Purchasing Funds of the Population

The following article is from The Great Soviet Encyclopedia (1979). It might be outdated or ideologically biased.

Purchasing Funds of the Population


that part of the monetary income of the population that is set aside for the purchase of goods and characterizes the total volume of the effective monetary demand for consumer goods. In the planning and accounting practices of the USSR the total volume of the purchasing funds of the population is determined on the basis of the balance of the monetary income and expenditure of the population. It constitutes the difference between the total monetary income, on the one hand, and the sum of noncommodity expenditures, including payment for services and compulsory and voluntary payments and growth in savings, on the other. When determining the purchasing funds of the populations of individual Union and autonomous republics, krais, and oblasts, the balance between monetary capital sent and received in the form of transfers and letters of credit is also taken into account.

The population’s purchasing funds for a specific planning period are calculated by the Gosplan of the USSR, the state planning committees of the Union and autonomous republics, and the planning bodies of the executive committees of local Soviets. Accounting data on purchasing funds are compiled by the Central Board of Statistics of the USSR and its local agencies. On the basis of the figure for purchasing funds, plans for retail commodity turnover in the state and cooperative trade systems are developed, calculating full satisfaction of consumer demand. Not included in the calculations is that part of the income used by the population to purchase goods in the consumer cooperative system (at local market prices) and directly from kolkhozes.

In 1970 the amount of goods purchased in state and cooperative trade in the USSR was 48 percent greater than in 1965 (in comparable prices). In 1973 the figure was 186 billion rubles. But purchase of consumer goods does not completely describe either the population’s purchasing capability or the actual realization of its purchasing funds. It should be kept in mind that the volume of state and cooperative retail commodity turnover reflects the sale of goods not only to the population but also to organizations, enterprises, institutions, and kolkhozes, on the basis of what is called small-scale wholesaling; the share of such sales averages 4.5–4.6 percent of the volume of state and cooperative retail trade. The volume of trade also encompasses (for cooperative trade) the sale of agricultural products purchased and accepted on commission at agreed-upon prices; in 1973 the volume of such sales in the consumer cooperative system was 1.4 billion rubles.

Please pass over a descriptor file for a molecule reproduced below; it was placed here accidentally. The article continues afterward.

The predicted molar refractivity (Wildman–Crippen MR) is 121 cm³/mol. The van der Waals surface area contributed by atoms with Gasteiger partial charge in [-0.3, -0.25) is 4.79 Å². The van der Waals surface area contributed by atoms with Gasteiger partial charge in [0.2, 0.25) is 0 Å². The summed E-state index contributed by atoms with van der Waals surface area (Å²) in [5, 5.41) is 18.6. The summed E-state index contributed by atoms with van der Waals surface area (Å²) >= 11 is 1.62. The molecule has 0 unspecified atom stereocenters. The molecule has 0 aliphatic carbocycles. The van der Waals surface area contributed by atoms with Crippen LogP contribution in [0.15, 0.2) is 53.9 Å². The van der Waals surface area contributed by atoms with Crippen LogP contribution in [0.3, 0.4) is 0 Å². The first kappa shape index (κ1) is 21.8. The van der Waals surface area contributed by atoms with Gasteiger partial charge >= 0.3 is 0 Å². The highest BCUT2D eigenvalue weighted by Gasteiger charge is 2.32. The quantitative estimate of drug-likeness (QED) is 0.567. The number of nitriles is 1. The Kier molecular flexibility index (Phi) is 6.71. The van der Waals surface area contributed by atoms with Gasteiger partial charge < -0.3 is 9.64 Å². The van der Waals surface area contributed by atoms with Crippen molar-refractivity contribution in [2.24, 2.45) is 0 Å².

Part of the monetary income designated for purchase of goods may remain unrealized, as a result of structural differences between supply and demand of goods, and go to increase personal monetary savings. At the same time, with an optimal combination of supply and demand, the population’s purchasing funds may increase at the expense of savings. Under socialism, steady growth in purchasing funds is a result of the high growth rate of the national income and its use in the interests of society. The amount of the population’s purchasing funds is directly influenced by growth in the number of industrial and office workers in the national economy and the increase in their wages, rise in the monetary incomes of kolkhozniks, growth in payments to the population from social consumption funds, reductions in taxes, and other factors. From 1961 to 1970 alone the number of industrial and office workers in the USSR increased by 45 percent; average monthly wages, including payments and benefits from public funds, rose by 53 percent; and the payment as wages of money and food products to kolkhozniks, calculated per man-day worked, increased by 2.75 times.

A similar process is observed in other socialist countries. For example, the number of industrial and office workers in the COMECON countries increased 33.4 percent from 1961 to 1970. The average monthly wage of industrial and office workers in the state and cooperative sectors rose during this same period by 58 percent in Bulgaria, 46 percent in Poland, 39 percent in Hungary, and 38 percent in Czechoslovakia. In the USSR and other socialist countries the purchasing funds of the population are growing not only nominally but in real terms. This occurs as the result of a decrease in retail prices for consumer goods. Reducing prices, which does not affect the total sum or per capita level of purchasing funds, increases opportunities for the population to purchase goods.

Under capitalism, as the result of inflationary growth in prices for consumer goods, the real purchasing funds of the population show a tendency to decrease and this tendency persists even where the working people achieve a certain increase in wages through class struggle.


Cherniavskii, U. G. Potrebnosti, spros, tovarooborot v sotsialisticheskom obshchestve. Moscow, 1971. Chapter 3.
Planirovanie narodnogo khoziaistva SSSR, 3rd ed. Edited by N. S. Koval’. Moscow, 1973. Chapter 18.
Planirovanie narodnogo khoziaistva SSSR, 2nd ed. Edited by L. Ia. Berri. Moscow, 1973. Chapter 17.


The Great Soviet Encyclopedia, 3rd Edition (1970-1979). © 2010 The Gale Group, Inc. All rights reserved.
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